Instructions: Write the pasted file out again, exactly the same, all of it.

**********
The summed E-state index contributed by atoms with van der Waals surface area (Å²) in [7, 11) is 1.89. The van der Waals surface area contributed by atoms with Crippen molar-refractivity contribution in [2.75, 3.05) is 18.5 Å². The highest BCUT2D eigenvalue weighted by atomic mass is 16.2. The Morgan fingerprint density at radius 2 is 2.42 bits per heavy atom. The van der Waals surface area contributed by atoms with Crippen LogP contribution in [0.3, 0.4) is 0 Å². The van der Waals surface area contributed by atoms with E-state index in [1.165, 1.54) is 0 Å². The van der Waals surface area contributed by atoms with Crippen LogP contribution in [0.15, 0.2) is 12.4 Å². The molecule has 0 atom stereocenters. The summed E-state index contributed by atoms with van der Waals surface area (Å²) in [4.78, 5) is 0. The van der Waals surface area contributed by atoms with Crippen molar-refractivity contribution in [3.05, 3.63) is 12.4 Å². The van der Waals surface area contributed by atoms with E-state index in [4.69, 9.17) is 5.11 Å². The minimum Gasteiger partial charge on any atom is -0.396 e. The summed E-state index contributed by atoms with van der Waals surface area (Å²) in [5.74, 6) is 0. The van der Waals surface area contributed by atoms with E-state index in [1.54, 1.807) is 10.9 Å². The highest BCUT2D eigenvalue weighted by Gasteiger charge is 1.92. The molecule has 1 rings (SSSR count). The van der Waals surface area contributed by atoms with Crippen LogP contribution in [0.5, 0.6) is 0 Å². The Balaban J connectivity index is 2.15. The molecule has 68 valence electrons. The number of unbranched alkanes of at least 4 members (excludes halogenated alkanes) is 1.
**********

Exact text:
The summed E-state index contributed by atoms with van der Waals surface area (Å²) in [7, 11) is 1.89. The van der Waals surface area contributed by atoms with Crippen molar-refractivity contribution in [2.75, 3.05) is 18.5 Å². The highest BCUT2D eigenvalue weighted by atomic mass is 16.2. The Morgan fingerprint density at radius 2 is 2.42 bits per heavy atom. The van der Waals surface area contributed by atoms with Crippen LogP contribution in [0.3, 0.4) is 0 Å². The van der Waals surface area contributed by atoms with E-state index in [1.165, 1.54) is 0 Å². The van der Waals surface area contributed by atoms with Crippen LogP contribution in [0.15, 0.2) is 12.4 Å². The molecule has 0 atom stereocenters. The summed E-state index contributed by atoms with van der Waals surface area (Å²) in [4.78, 5) is 0. The van der Waals surface area contributed by atoms with Crippen molar-refractivity contribution in [3.05, 3.63) is 12.4 Å². The van der Waals surface area contributed by atoms with E-state index in [4.69, 9.17) is 5.11 Å². The minimum Gasteiger partial charge on any atom is -0.396 e. The summed E-state index contributed by atoms with van der Waals surface area (Å²) in [5.74, 6) is 0. The van der Waals surface area contributed by atoms with E-state index in [1.54, 1.807) is 10.9 Å². The highest BCUT2D eigenvalue weighted by Gasteiger charge is 1.92. The molecule has 1 rings (SSSR count). The van der Waals surface area contributed by atoms with Crippen LogP contribution in [0.5, 0.6) is 0 Å². The Balaban J connectivity index is 2.15. The molecule has 68 valence electrons. The number of unbranched alkanes of at least 4 members (excludes halogenated alkanes) is 1.